Why is there a disconnect between historical and forecast revenue?

In interpreting our forecast data, it's worth nothing that there may sometimes (but very rarely) be a disconnect between certain line items on a historical basis versus the available forecast basis. This is because the consensus approach of analysts covering the company is different from this historical "as reported" basis.

This is usually because they focus on modelling a certain key performance indicator (KPI), in a way specific to the company, or because the forecast entity differs somehow from the historic entity due to, say, a disposal (although that issue is largely dealt with by the rules of estimate suppression).

The most common example of this is Revenue, or Sales. For any given company, on a historical basis, Thomson Reuters collects either Net Sales or Gross Sales, but not both, depending on the company's own reporting practices. Historical Net Sales strictly represents sales receipts for products and services, less cash discounts, trade discounts, excise tax, and sales returns and allowances. However, the approach of analysts may differ from this standardised approach.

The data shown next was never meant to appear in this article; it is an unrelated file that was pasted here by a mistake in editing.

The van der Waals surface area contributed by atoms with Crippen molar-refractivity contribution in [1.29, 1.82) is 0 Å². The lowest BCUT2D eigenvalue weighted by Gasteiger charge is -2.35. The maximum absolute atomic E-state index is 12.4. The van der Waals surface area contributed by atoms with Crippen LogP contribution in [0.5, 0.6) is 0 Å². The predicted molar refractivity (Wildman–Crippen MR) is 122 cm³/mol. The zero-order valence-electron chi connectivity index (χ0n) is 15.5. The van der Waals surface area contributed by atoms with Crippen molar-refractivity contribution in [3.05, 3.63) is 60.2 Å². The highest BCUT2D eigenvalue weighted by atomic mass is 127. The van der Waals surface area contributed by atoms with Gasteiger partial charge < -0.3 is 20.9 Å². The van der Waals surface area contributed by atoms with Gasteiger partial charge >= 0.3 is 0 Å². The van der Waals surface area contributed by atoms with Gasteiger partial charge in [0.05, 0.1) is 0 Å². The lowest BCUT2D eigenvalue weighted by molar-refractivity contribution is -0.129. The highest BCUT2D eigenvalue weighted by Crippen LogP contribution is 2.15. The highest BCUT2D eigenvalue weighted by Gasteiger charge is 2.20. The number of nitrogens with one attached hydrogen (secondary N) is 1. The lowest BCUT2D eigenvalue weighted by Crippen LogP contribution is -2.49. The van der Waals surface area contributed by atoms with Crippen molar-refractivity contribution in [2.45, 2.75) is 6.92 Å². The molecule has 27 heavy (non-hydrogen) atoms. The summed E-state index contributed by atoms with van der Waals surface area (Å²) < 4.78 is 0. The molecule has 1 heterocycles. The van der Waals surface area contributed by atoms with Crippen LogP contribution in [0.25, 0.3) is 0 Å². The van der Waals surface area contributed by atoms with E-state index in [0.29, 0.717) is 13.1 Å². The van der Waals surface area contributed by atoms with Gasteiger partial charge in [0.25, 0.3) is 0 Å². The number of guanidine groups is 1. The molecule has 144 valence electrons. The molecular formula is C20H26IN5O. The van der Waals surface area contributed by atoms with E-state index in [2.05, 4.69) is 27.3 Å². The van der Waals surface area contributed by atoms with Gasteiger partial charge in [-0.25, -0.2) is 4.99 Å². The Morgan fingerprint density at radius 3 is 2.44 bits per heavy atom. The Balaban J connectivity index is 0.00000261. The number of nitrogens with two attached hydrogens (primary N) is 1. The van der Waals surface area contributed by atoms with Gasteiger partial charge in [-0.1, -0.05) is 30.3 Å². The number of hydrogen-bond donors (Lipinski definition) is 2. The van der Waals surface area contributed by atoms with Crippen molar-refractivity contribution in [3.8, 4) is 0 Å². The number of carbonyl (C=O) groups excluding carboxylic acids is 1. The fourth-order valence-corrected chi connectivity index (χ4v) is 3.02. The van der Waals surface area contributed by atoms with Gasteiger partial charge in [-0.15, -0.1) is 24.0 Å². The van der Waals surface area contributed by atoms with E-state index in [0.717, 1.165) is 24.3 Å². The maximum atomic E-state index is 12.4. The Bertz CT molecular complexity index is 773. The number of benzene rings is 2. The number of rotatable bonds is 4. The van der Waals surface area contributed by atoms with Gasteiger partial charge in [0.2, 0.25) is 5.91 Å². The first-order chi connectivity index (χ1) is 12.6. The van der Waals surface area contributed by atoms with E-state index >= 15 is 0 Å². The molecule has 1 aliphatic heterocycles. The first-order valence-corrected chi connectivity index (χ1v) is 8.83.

An example of this is Imperial Brands where the only available consensus estimate for sales is a company specific definition of net sales, as defined in the 2015 company accounts here, as "Tobacco net revenue comprises tobacco revenue less duty and similar items, excluding peripheral products”. The majority of analysts covering Imperial Tobacco use the above mentioned basis for forecasting, hence it is used for the consensus sales forecasts.

As a result, the stock report shows historical annual revenue for 2015 of £25,289m (as reported by the company) but a net forecast revenue for 2016 of £7,889m. We've chosen to include this forecast on the stock report, despite this inconsistency, in the absence of any better forecasts, but clearly it needs to be interpreted in a company specific way. In such cases, we provide a banner at the top of the StockReport highlighting the discrepancy.

If you notice an inconsistency between historical and forecasts financials, do feel free to raise a ticket and we will look into any company specific factors that may be at play here.